Dogs and cats are curious creatures who have a tendency to get into binds and scrapes when they are allowed to explore freely. Sometimes a pet will slip unexpectedly on a wet surface, or may get caught between objects without realizing it, and pull away quickly, accidentally damaging the ligaments and bones of a certain limb. Whatever may have brought about the unfortunate incident, a pet owner should always be prepared on how to assess and injury, how to care for and transport the victim to the vet. Here are some helpful tips about what to do if your dog or cat gets a fracture.
Signs of a Fracture
The bones most commonly broken are the femur, pelvis, spine, skull or jaw. Fractures and breaks are usually characterized by being “opened” or “closed,” meaning that the bone is either exposed as an open wound, or it remains under the skin. In an open fracture, there is a risk of infection, and with closed fracture there is a risk of internal bleeding. Both ought to be treated right away by a medical professional. Keep your eyes out for these indications of bone trauma:
- Avoiding one leg, or inability to put weigh on a leg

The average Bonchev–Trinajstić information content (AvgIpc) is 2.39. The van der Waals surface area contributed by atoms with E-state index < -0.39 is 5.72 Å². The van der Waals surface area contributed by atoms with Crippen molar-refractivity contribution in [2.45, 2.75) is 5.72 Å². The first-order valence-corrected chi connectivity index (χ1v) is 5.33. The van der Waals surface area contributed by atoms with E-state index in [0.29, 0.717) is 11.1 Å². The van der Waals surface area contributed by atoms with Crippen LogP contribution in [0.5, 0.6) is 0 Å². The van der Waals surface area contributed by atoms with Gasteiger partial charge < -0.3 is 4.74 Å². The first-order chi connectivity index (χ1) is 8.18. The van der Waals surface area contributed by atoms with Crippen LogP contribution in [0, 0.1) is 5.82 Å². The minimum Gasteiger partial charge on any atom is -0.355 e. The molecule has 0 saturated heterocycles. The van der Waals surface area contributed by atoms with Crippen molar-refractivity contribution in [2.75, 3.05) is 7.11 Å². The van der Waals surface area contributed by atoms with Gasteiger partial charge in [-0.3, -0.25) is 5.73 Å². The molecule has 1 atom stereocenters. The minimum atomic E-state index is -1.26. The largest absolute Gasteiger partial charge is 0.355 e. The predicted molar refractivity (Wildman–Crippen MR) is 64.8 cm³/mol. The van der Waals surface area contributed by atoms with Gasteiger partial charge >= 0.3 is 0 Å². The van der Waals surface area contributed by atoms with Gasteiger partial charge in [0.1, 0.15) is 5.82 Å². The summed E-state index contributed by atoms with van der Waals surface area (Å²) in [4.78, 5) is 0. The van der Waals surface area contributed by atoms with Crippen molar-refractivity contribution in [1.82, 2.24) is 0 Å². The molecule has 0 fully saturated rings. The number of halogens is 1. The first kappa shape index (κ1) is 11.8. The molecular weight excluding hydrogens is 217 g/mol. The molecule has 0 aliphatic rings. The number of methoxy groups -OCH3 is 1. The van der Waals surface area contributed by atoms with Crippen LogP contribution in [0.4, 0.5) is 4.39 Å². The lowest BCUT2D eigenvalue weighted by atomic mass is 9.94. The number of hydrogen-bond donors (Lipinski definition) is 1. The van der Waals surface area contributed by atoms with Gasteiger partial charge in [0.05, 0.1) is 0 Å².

- One leg appearing shorter than the others (due to being raise up, or held close)
- Note: In open fractures, both blood and the bone will be visible.
What To Do When You Find a Fracture
- If your dog or cat has a fracture, the first step will be to calm him. Speak gently to the animal, and fix a muzzle around his face so that you can help prepare him for transportation without risking him snapping at you defensively (which pets tend to do when in extreme pain).
- If the wound is bleeding, take a thick gauze pad over the wounded area, and wrap it securely with binding to stop the bleeding. (Most care providers recommend cleaning the area with water and soap before doing so.)
- If the fracture is closed (meaning no skin is broken), we recommend leaving it as is, since incorrectly wrapping a fracture could actually cause more damage than good.
- Lay the pet on a flat surface that can be lifted, such as a cot, board, or stretcher of some kind so that the injury is not disturbed at all while transporting him to the vet.
- Take the cat or dog to urgent care at the pet hospital as soon as you can so that the fracture can be set and bound.